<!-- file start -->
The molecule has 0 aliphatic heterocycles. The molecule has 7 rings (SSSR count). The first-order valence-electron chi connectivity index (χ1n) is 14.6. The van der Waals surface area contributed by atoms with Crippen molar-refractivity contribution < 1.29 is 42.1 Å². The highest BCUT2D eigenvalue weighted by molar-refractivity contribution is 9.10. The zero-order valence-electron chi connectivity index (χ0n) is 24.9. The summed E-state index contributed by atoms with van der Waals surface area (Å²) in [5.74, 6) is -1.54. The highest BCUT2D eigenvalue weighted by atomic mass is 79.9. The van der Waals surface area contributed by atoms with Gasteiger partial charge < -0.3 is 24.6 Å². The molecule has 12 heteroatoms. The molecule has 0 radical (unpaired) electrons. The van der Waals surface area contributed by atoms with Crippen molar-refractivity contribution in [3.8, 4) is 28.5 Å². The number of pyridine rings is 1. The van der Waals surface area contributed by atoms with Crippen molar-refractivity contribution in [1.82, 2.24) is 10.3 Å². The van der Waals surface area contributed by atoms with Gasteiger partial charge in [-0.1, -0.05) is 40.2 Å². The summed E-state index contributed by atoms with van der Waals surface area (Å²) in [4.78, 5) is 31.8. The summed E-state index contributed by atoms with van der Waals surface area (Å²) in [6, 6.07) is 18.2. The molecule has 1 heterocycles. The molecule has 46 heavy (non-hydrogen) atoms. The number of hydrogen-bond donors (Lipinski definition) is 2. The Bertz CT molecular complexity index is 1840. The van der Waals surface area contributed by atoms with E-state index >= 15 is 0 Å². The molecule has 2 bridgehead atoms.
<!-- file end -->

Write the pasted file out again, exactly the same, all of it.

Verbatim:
The molecule has 0 aliphatic heterocycles. The molecule has 7 rings (SSSR count). The first-order valence-electron chi connectivity index (χ1n) is 14.6. The van der Waals surface area contributed by atoms with Crippen molar-refractivity contribution < 1.29 is 42.1 Å². The highest BCUT2D eigenvalue weighted by molar-refractivity contribution is 9.10. The zero-order valence-electron chi connectivity index (χ0n) is 24.9. The summed E-state index contributed by atoms with van der Waals surface area (Å²) in [5.74, 6) is -1.54. The highest BCUT2D eigenvalue weighted by atomic mass is 79.9. The van der Waals surface area contributed by atoms with Gasteiger partial charge < -0.3 is 24.6 Å². The molecule has 12 heteroatoms. The molecule has 0 radical (unpaired) electrons. The van der Waals surface area contributed by atoms with Crippen molar-refractivity contribution in [3.8, 4) is 28.5 Å². The number of pyridine rings is 1. The van der Waals surface area contributed by atoms with Crippen molar-refractivity contribution in [1.82, 2.24) is 10.3 Å². The van der Waals surface area contributed by atoms with Gasteiger partial charge in [-0.1, -0.05) is 40.2 Å². The summed E-state index contributed by atoms with van der Waals surface area (Å²) in [4.78, 5) is 31.8. The summed E-state index contributed by atoms with van der Waals surface area (Å²) in [6, 6.07) is 18.2. The molecule has 1 heterocycles. The molecule has 46 heavy (non-hydrogen) atoms. The number of hydrogen-bond donors (Lipinski definition) is 2. The Bertz CT molecular complexity index is 1840. The van der Waals surface area contributed by atoms with E-state index >= 15 is 0 Å². The molecule has 2 bridgehead atoms.